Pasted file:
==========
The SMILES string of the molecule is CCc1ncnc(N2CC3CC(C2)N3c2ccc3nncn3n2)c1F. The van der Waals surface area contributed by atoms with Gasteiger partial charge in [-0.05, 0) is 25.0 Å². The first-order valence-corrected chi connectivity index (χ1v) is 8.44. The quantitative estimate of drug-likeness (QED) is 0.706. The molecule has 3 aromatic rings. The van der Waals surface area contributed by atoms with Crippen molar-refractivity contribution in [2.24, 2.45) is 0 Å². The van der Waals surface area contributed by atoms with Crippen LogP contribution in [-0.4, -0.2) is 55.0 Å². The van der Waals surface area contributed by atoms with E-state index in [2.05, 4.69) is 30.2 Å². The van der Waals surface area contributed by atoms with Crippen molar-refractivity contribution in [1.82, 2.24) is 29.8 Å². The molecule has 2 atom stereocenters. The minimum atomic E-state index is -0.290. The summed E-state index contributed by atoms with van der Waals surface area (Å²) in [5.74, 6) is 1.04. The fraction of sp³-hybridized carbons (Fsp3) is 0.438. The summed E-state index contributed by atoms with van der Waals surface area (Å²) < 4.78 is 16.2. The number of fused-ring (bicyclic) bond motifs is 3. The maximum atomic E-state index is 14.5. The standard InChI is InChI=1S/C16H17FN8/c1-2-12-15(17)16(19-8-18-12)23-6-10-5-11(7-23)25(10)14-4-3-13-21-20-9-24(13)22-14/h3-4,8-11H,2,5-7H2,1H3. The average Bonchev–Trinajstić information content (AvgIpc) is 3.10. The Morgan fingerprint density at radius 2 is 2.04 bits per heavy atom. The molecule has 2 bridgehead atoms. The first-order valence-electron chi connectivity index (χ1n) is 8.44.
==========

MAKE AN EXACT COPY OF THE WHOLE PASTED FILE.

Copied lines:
The SMILES string of the molecule is CCc1ncnc(N2CC3CC(C2)N3c2ccc3nncn3n2)c1F. The van der Waals surface area contributed by atoms with Gasteiger partial charge in [-0.05, 0) is 25.0 Å². The first-order valence-corrected chi connectivity index (χ1v) is 8.44. The quantitative estimate of drug-likeness (QED) is 0.706. The molecule has 3 aromatic rings. The van der Waals surface area contributed by atoms with Crippen molar-refractivity contribution in [2.24, 2.45) is 0 Å². The van der Waals surface area contributed by atoms with Crippen LogP contribution in [-0.4, -0.2) is 55.0 Å². The van der Waals surface area contributed by atoms with E-state index in [2.05, 4.69) is 30.2 Å². The van der Waals surface area contributed by atoms with Crippen molar-refractivity contribution in [1.82, 2.24) is 29.8 Å². The molecule has 2 atom stereocenters. The minimum atomic E-state index is -0.290. The summed E-state index contributed by atoms with van der Waals surface area (Å²) in [5.74, 6) is 1.04. The fraction of sp³-hybridized carbons (Fsp3) is 0.438. The summed E-state index contributed by atoms with van der Waals surface area (Å²) < 4.78 is 16.2. The number of fused-ring (bicyclic) bond motifs is 3. The maximum atomic E-state index is 14.5. The standard InChI is InChI=1S/C16H17FN8/c1-2-12-15(17)16(19-8-18-12)23-6-10-5-11(7-23)25(10)14-4-3-13-21-20-9-24(13)22-14/h3-4,8-11H,2,5-7H2,1H3. The average Bonchev–Trinajstić information content (AvgIpc) is 3.10. The Morgan fingerprint density at radius 2 is 2.04 bits per heavy atom. The molecule has 2 bridgehead atoms. The first-order valence-electron chi connectivity index (χ1n) is 8.44.